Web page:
CLI magic: File Transfer Protocol


Author: Joe Barr

Wake up, you goodness-to-GUI slacksters! It’s time to get up and get out of that hammock and put your feet on the ground and your hands on the CLI. This week we’re going to talk about data in motion. Taking a file from one place on the network. Putting it someplace else. Most often today some form of FTP, the File Transfer Protocol, is used to do those things. It’s been part of the Internet since there was an Internet.If you’re interested in FTP history, you might want to read RFC 959. It’s a great source of background information. In my opinion, there are few — if any — programs in the history of computing that have made a greater contribution to the global spread of free software than FTP.

Old school FTP

If you’re an old geek like me, you may very well still use the standard FTP offering included in most Linux distributions. It may not have all the bells and whistles, but it still gets the job done.

To get a file from a distant machine, you need to know either its name or IP address. You may also need to know a valid user ID/password combination. Even public sites often require a signon: user Anonymous and your email address for a password, for example.
Let’s give it a try. Enter the following at the command line:


where is the name of the site we want to connect to. That results in the following lines appearing in the terminal window:

Connected to
220 NcFTPd Server (licensed copy) ready.
Name ( anonymous
331 Guest login ok, send your complete e-mail address as password.
230-You are user #1 of 16 simultaneous users allowed.
230 Logged in anonymously.
Remote system type is UNIX.
Using binary mode to transfer files.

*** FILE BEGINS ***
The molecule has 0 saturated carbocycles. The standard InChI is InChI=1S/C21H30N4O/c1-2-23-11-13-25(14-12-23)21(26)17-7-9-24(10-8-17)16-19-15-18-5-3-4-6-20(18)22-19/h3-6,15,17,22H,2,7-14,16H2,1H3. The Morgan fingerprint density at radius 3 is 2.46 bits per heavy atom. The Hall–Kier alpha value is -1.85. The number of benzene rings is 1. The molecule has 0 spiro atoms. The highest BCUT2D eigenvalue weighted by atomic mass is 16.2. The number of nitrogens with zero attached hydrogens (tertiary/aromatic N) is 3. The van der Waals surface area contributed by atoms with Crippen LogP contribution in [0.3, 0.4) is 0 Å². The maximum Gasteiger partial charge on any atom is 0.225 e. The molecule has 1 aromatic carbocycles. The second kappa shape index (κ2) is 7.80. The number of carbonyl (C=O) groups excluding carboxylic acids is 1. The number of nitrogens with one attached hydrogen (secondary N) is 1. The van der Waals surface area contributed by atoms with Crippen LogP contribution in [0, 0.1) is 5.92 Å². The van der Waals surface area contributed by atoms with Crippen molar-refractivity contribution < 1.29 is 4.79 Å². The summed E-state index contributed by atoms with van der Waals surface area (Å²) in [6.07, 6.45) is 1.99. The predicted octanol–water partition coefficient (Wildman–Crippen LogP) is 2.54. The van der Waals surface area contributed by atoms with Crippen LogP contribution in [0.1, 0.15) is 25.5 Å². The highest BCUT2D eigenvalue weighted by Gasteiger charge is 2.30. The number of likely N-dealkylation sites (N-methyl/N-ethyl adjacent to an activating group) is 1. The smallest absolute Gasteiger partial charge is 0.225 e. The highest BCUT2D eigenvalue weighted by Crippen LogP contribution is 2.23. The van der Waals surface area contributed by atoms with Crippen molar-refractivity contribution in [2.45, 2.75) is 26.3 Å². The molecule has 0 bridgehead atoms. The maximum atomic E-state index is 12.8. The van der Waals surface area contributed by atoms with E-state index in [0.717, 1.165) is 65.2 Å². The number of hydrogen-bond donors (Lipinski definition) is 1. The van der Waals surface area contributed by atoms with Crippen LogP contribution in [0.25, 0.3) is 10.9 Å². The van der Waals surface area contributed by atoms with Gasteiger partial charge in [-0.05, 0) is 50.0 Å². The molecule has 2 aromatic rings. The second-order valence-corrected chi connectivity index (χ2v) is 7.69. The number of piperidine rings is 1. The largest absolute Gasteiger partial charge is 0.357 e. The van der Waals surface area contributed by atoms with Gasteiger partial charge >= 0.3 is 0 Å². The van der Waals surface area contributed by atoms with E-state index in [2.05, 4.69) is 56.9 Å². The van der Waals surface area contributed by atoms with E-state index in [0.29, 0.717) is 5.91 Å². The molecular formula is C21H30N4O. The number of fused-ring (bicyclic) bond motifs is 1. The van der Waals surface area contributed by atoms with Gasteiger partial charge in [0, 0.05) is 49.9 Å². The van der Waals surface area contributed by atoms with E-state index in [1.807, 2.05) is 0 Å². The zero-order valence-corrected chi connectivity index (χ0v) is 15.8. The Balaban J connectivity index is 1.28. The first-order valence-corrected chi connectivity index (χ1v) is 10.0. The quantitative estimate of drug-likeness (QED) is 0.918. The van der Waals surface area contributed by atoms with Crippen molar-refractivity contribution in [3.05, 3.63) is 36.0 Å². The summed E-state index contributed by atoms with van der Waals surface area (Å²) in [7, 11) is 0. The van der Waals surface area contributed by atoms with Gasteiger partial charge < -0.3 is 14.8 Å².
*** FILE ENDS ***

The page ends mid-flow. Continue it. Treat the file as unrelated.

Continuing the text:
Note that the FTP server we connected to allows “Guest logins,” and asks for your email address as a password. Note too, that it identified my system as being a type of Unix and defaulted to binary mode for transfers.

If you don’t use binary mode and you download binary data (graphic images, compiled code, compressed data, and the like), you’re going to end up with an unusable download that won’t be much good for anything.

Let’s look around and get the lay of the land on this server. We can use the same ls command with FTP that you know and love from your local command line. Here’s what the site had to say when I tried it:

ftp> ls
227 Entering Passive Mode (209,197,102,38,218,14)
150 Data connection accepted from; transfer starting.
drwxr-xr-x 3 ftpuser ftpusers 512 Jul 17 1999 gnu
drwxr-xr-x 2 ftpuser ftpusers 512 Jul 20 17:36 libncftp
drwxr-xr-x 3 ftpuser ftpusers 512 Jul 12 01:05 ncftp
drwxr-xr-x 8 ftpuser ftpusers 512 Jul 11 23:41 ncftpd
drwxr-xr-x 3 ftpuser ftpusers 512 Jan 11 2001 unixstuff
drwxr-xr-x 5 ftpuser ftpusers 512 Nov 16 2002 winstuff
226 Listing completed.

I happened to already know that the file I wanted to grab lived in the ncftp subdirectory, so that’s where I went:

ftp> cd ncftp
250 "/ncftp" is new cwd.

Now we ask for another directory listing to see what’s available:

ftp> ls
227 Entering Passive Mode (209,197,102,38,218,15)
150 Data connection accepted from; transfer starting.
drwxr-xr-x 2 ftpuser ftpusers 1024 Jul 12 01:03 binaries
-rw-r--r-- 1 ftpuser ftpusers 95832 Nov 21 1997 ncftp-1.9.5.tar.gz
-rw-r--r-- 1 ftpuser ftpusers 192937 Mar 19 1998 ncftp-2.4.3.tar.gz
-rw-r--r-- 1 ftpuser ftpusers 401561 Jul 10 11:04 ncftp-3.1.8-src.tar.bz2
-rw-r--r-- 1 ftpuser ftpusers 509028 Jul 10 11:04 ncftp-3.1.8-src.tar.gz
-rw-r--r-- 1 ftpuser ftpusers 647750 Jul 10 11:04
226 Listing completed.

Aha. There it is, the latest NcFTP client. I’ll grab the bunzipped version, since it compresses into a smaller tarball than gunzip. Here’s how:

ftp> get ncftp-3.1.8-src.tar.bz2

And the FTP server replies:

local: ncftp-3.1.8-src.tar.bz2 remote: ncftp-3.1.8-src.tar.bz2
227 Entering Passive Mode (209,197,102,38,218,18)
150 Data connection accepted from; transfer starting for ncftp-3.1.8-src.tar.bz2 (401561 bytes).
100% |***********************| 392 KB 215.70 KB/s 00:00 ETA
226 Transfer completed.
401561 bytes received in 00:01 (215.68 KB/s)

All that’s left to do now is to say goodbye by entering the quit command:

ftp> quit
221 Goodbye.

Reversing the process — that is, sending a file from your machine to the distant end — is a similar exercise. But insteading using the get filename, you say put filename.

If you’re wondering why I chose the site I did to demonstrate FTP, it’s because I have recently been chastised for using the old, standard-issue FTP client instead of a spiffy client like NcFTP. Now that I’ve downloaded it, I can check it out to see if it’s as much better as claimed.

If you’re new to FTP on the command line, I recommend you spend some quality time perusing the output from man ftp. Then when you’re down with that, giving NcFTP a whirl. That’s what I’m going to do.